One of the advantages of being a multilingual is flexibility. Clifford Sanders points out in his book “Literary Translation” that if you are a multilingual “you can avail yourself of the wide panoply of, say Hispanic literature as well as of the francophone nations”[1].  Sri Aurobindo’s multilingual background enables him to draw on a variety of material.  His multifarious works in translations provide scores of examples to establish this point, but let me confine myself to Kural which is the subject of my paper.

The Opening Kural

Agara Mudala Ezhuthellam Adi Bhagavan mudhatre ulagu.”

is translated by many using the letter ‘A’ to denote “Agara”.

Rev. Pope translates, “As all letters have the letter ‘A’ for their first”
Yogi Suddhananda Bharati says, “A leads letters”
P.S.Sundaram says, “A begins the Alphabet”

But Sri Aurobindo says, “Alpha of all letters the first”

Clearly Sri Aurobindo is drawing on his classical scholarship here. Alpha is not only the first letter of the Greek alphabet.  It is also the first star in the constellation, the beginning in any classification.  As for the resonance, Alpha for ‘Agaram’ sounds exquisite.

As for the translation of the rest of the first Kural, each translation has come out with beautiful equivalents for ‘Adhi Bhagavan Mudatre’.

Rev. Pope says “Primal Deity”, Rev Drew says “Eternal God”; Suddhananda Bharati says, “Ancient Lord”; P.S.Sundaram says “God Primordial” and Sri Aurobindo says “Original Godhead”. It is said that Greeks have but one Homer, the English have many. So do Tamilians have but one ‘Kural’ the English so many !

It was Sri Aurobindo’s absorption of Indian culture that enabled him to translate Vedic texts, epics, Sanskrit plays, Alwar’s songs and Kural.   Let’s see how it features in his translation of the ‘Kural’.   Consider for the instance of the 10th Kural:

Piravi perungadal neendhuvar neendhar
Iraivanadi seradhar

Perunkadal’ is suggestive for ‘Samsara Sagara’ as well as the cycle of birth. ‘Neenduvar’ also suggests liberation from the cycle of birth.   ‘Neenduvar’ is translated as ‘Swim’ by Rev. Pope, Rev. Drew as well as Yogi Suddhananda Bharati.  But Sri Aurobindo uses the word ‘cross’ : He says, “Cross the giant ocean of birth” and this truly elucidates the meaning in the ‘Kural’. The idea of crossing from one state to another, from ignorance to knowledge, from the cycle of birth to liberation is the essence of the ancient Indian texts.  The Sanskrit ‘thru-tara’ which means ‘to cross’ features in books of Sri Vidya Tradition.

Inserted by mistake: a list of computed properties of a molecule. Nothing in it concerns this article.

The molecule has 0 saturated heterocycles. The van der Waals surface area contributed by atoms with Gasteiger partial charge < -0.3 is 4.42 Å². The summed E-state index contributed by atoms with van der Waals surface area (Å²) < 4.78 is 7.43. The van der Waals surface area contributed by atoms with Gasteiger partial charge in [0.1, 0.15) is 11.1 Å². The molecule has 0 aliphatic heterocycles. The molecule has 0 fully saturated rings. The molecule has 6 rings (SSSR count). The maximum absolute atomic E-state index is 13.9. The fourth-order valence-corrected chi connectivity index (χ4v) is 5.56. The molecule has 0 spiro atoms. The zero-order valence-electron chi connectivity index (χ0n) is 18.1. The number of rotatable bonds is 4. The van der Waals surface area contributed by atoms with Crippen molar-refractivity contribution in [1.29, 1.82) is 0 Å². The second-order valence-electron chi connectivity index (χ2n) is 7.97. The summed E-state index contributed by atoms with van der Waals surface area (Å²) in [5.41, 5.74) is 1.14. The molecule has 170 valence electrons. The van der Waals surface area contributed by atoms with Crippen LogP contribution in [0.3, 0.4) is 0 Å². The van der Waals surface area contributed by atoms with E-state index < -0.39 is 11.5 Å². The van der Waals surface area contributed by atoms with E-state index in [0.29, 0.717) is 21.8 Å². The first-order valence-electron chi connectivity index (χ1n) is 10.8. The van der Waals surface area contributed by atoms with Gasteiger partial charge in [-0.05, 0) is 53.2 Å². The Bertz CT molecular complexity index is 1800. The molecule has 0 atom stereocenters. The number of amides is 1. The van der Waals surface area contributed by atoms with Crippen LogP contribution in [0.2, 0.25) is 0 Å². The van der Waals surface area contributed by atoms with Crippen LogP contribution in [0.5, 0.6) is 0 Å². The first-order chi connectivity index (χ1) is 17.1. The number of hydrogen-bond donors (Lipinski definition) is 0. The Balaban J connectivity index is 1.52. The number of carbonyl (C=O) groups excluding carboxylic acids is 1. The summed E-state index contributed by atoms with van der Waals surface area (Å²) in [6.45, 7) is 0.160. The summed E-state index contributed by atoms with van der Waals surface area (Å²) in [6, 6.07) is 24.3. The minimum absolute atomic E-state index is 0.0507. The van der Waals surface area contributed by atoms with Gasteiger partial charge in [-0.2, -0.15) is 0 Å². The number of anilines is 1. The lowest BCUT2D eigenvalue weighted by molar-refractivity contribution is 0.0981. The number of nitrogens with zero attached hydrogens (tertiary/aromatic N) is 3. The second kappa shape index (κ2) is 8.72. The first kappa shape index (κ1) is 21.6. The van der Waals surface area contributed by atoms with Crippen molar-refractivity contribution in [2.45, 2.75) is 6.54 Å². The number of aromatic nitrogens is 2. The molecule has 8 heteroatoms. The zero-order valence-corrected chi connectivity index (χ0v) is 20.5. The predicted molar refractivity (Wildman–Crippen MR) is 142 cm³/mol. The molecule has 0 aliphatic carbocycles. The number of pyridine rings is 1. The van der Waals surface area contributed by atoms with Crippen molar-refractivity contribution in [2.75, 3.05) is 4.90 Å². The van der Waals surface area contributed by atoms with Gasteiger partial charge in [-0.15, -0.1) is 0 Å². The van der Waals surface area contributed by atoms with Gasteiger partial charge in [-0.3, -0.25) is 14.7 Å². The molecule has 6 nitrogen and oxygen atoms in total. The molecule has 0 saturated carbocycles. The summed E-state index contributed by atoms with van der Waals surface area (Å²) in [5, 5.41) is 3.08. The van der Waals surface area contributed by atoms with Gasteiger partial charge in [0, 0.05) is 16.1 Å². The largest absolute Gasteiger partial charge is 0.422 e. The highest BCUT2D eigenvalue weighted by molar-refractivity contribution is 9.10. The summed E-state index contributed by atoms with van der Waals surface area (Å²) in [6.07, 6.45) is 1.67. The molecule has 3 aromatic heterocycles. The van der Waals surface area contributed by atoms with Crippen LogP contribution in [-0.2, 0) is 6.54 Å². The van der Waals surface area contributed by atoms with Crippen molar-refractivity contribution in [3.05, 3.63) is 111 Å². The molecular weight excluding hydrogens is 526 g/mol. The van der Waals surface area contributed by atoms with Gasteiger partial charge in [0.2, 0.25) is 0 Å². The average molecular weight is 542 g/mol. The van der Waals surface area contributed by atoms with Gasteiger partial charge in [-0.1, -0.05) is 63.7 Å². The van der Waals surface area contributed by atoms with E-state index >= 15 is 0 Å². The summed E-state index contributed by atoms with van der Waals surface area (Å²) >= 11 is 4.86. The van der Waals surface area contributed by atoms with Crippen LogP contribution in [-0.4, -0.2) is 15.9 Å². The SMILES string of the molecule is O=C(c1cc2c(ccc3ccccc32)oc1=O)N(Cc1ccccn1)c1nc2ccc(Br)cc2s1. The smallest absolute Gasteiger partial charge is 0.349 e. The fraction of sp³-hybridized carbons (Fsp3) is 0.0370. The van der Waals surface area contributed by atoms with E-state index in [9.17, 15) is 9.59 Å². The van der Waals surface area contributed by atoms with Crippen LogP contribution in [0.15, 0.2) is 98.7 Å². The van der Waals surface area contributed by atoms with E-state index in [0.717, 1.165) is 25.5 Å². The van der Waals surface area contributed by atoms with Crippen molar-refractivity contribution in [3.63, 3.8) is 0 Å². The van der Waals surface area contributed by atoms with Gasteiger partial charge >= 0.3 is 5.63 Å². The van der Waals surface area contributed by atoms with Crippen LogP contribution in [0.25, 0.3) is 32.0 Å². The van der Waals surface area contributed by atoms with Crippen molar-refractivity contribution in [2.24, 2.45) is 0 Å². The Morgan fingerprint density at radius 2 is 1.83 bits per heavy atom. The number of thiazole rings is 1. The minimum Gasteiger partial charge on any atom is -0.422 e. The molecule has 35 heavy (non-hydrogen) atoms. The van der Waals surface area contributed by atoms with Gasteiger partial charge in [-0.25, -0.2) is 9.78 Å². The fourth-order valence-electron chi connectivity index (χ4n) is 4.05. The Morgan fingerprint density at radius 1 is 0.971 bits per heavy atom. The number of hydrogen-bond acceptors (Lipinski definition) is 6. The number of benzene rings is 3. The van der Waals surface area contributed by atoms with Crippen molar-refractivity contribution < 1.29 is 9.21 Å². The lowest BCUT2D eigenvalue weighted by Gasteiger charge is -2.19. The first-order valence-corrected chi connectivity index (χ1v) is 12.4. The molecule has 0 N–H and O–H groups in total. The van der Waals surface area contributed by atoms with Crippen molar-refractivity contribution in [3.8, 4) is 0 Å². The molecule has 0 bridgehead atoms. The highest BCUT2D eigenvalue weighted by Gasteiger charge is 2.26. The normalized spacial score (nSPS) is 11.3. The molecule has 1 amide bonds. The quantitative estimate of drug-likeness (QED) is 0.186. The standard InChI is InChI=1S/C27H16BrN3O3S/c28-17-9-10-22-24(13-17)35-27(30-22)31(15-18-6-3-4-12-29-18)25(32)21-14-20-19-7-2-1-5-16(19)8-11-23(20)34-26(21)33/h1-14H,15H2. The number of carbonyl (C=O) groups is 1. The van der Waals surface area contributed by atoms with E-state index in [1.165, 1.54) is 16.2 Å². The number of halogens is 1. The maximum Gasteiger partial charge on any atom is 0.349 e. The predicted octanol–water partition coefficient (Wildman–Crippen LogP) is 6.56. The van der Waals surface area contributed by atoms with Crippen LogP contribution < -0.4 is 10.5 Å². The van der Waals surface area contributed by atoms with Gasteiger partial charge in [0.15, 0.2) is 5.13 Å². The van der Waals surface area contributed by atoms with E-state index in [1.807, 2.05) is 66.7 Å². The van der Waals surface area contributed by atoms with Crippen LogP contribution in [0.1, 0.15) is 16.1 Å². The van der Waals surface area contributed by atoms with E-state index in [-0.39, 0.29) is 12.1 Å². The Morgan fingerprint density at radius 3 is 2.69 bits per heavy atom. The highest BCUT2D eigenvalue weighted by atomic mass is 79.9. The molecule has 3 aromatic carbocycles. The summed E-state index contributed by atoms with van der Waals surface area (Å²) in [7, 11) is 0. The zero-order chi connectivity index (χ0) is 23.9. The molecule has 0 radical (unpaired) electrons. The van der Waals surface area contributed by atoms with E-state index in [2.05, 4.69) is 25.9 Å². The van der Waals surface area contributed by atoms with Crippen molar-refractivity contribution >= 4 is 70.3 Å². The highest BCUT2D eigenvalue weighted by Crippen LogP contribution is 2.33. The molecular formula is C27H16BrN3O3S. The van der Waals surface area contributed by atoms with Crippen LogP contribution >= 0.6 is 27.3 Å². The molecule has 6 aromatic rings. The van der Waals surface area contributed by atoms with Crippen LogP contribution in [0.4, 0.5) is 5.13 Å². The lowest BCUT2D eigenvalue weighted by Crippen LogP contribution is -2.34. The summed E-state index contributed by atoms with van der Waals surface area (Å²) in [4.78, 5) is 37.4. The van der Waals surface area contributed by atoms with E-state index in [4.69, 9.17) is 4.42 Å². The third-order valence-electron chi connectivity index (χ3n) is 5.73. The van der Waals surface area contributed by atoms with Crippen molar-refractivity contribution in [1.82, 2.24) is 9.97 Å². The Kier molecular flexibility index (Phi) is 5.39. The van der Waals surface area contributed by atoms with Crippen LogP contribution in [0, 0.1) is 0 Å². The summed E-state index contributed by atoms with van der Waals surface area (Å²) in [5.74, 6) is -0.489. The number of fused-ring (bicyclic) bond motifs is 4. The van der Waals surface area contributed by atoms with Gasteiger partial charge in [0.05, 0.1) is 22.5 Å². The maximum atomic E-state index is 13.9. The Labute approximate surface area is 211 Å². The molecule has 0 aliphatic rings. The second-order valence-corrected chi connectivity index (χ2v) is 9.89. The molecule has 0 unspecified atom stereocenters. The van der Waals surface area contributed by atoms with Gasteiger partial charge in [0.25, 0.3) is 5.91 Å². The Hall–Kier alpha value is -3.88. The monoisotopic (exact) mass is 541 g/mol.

The “aim of the translator” says Geoffrey Samuelsson Brown, “should be to convey the meaning of the original work as opposed to producing a mere accurate rendering of words”.[2] The goal of Literary Translation is “is not to translate what the author wrote but what he or she meant”.[3]  Here we see how the word “cross” conveys what Thiruvalluvar meant though “swim” is an accurate rendering for the word ‘Neenduvar”. About freedom in attempts at translation, Sri Aurobindo says, “A translator is not necessarily bound to the exact word and letter of the original he chooses… We find that literal translation more completely betray that those that are reasonably free – turning life into death and poetic power into poverty and flatness” [4]. This is what he had written to one of his disciples who was attempting translation.

Coming to the stylistics aspect, I find that Sri Aurobindo preserves the nuances of structure while rendering his translation.  For instance, the second Kural ‘Katrathinal aana payanen …’ is in the interrogative and Sri Aurobindo translates it as “what fruit is by learning”. Rev Pope translates it as ‘no fruit have men of all their studied lore’. Yogi Suddhananda Bharati translates, ‘That lore is vain”.  Though the meaning of Kural comes through Rev Pope and Yogi Suddhananda Bharati have not used the interrogative as Sri Aurobindo has.  The interrogative, however, maintained by Rev. Drew and P.S. Sundaram.  Whereas Rev. Drew says, “What profit…”, Sundaram says, “What use…”